The Debate

Strategic Reassurance: An Important Agenda

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The Debate

Strategic Reassurance: An Important Agenda

A new book details a strategy for dealing with China that deserves much more attention than it is getting.

Strategic Reassurance: An Important Agenda
Credit: Official White House Photo by Pete Souza

There is an obvious and a far from obvious reason the approach to the U.S. and China relationship, spelled out in a new book by James Steinberg and Michael O’Hanlon, deserves much more attention than it has received so far. The obvious reason is that the authors of Strategic Reassurance and Resolve: U.S.-China Relations in the Twenty First Century are two of the best minds deliberating on this vital subject. James Steinberg, who served as the deputy secretary of State to Hillary Clinton, is known in academic and think tanks circles for his tough mind—but constructive approach—when it comes to China. Michael O’Hanlon is a major voice in all matters concerning national security in Washington, though he is far from a dove.

Much less obvious is the merit of the strategy they lay out, which relies much more on tit-for-tat measures of self-restraint and de-escalation (of the kind previously discussed here) rather than negotiated agreements. By “tit for tat” I mean measures that each side takes unilaterally but for which each side expects the other side to reciprocate with similar measures. The merit of a tit-for-tat approach is that it does not entail the kind of lawyerly haggling over texts, layers of approval by various departments and authorities in both nations, and above all, U.S. Senate approval (or a similar one by a Chinese legislature) that is often not obtainable.

A strong example of the ways such a tit-for-tat approach can be effective is found in U.S. President John F. Kennedy’s Strategy of Peace. It was launched with a speech at American University on June 10, 1963 at the height of Cold War tensions. The president announced the first unilateral initiative: the United States was stopping all atmospheric nuclear tests and would not resume them unless another country did. The Soviet response was to publish Kennedy’s speech in full in the Soviet government newspapers, Izvestia and Pravda, with a combined circulation of 10 million readers—a degree of attention rarely accorded a Western leader in those days. Radio jammers in Moscow were turned off to allow Russians to listen to Voice of America’s recording of the speech. This was reported in the United States and had some tension-reduction effects of its own. Soviet Premier Nikita Khrushchev followed by matching the Kennedy initiative.

On June 11, the Soviet Union removed its objection to a U.S.-favored initiative to send UN observers to war-torn Yemen. The U.S. reciprocated by removing its objection to the restoration of full status to the Hungarian delegation to the United Nations.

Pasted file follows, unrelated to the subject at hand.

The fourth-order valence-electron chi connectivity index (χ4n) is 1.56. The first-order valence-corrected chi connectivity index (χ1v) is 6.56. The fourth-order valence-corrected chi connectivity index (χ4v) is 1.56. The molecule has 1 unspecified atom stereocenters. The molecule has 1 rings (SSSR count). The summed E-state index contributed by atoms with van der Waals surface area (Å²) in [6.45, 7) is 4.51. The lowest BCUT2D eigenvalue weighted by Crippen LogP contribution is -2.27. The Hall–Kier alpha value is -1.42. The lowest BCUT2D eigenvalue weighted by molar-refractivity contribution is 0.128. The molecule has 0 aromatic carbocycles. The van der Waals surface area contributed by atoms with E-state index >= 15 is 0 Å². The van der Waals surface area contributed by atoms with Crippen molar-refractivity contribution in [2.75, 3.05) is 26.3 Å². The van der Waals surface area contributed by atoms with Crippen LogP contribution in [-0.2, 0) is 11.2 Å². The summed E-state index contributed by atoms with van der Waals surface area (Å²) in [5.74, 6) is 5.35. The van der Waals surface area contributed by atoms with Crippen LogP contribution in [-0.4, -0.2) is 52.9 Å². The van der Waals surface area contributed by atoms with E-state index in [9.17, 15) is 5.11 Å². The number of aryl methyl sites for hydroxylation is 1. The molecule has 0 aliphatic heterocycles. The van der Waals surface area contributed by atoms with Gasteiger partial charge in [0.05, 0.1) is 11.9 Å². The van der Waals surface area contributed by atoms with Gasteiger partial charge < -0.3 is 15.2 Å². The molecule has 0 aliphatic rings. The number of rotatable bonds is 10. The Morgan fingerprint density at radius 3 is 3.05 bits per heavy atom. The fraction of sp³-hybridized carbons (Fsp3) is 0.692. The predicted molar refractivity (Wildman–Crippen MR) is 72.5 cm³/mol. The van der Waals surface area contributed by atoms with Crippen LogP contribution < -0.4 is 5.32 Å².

The implementations of a direct America-Russia communications link, proposed by the United States in 1962, was suddenly agreed to by the Soviet Union on June 20, 1963.

True, many of these were minor steps whose value was largely symbolic, but they reduced tensions between the major powers of the day and opened the way to bilateral negotiations.

Steinberg and O’Hanlon now suggest applying a similar strategy to U.S.-China relations (although they do not explicitly refer to it as a unilateral reciprocal approach and do include a few bilateral negotiated items in their list of 22 special recommendations). Thus, for example, they call for:

  • “For China, level off military budget growth as military budget approaches 50 percent of the U.S. level.”
  • “For the United States, adapt Air-Sea Battle to Air-Sea Operations, and for China, limit development and deployment of antiship ballistic missiles and similar prompt attack capabilities to reduce the risk of preemption and quick escalation in crisis.”
  • “For China, commit to exclusively peaceful means toward Taiwan in response to U.S. commitment not to support unilateral Taiwanese declaration of independence.”
  • “For the United States and China, provide advance notice of military exercises and deployments in the South China Sea and East China Sea.”

The authors themselves acknowledge that each of these recommendations is modest compared to the importance of the challenge of preventing the U.S. and China from slipping from a fairly cooperative relationship into one that leads to an arms race and confrontation. However, they correctly point out that the suggested measures point to an approach that can avoid an escalation of tensions and conflicts—and open the way to much bigger deals.

Above all, Steinberg and O’Hanlon stress that the U.S. and China are at a crossroads. Unless both nations embrace a strategy of the kind they outlined (and similar to the one advocated in a MAR position paper, endorsed by 30 American and Chinese public intellectuals), the two nations may well fall into what has been called the Thucydides Trap, according to which when a new power rises, it inevitably ends up confronting the dominant power, which is too reluctant to make accommodations with the new power, out of fear of seeming weak or losing its special status. The two highly regarded Washington analysts hence repeatedly state that the American pivot to the Far East is “premature”—but not that its time may never come.

Amitai Etzioni is a University Professor and professor of International Affairs at The George Washington University and author of Hot SpotsSecurity First and From Empire to Community.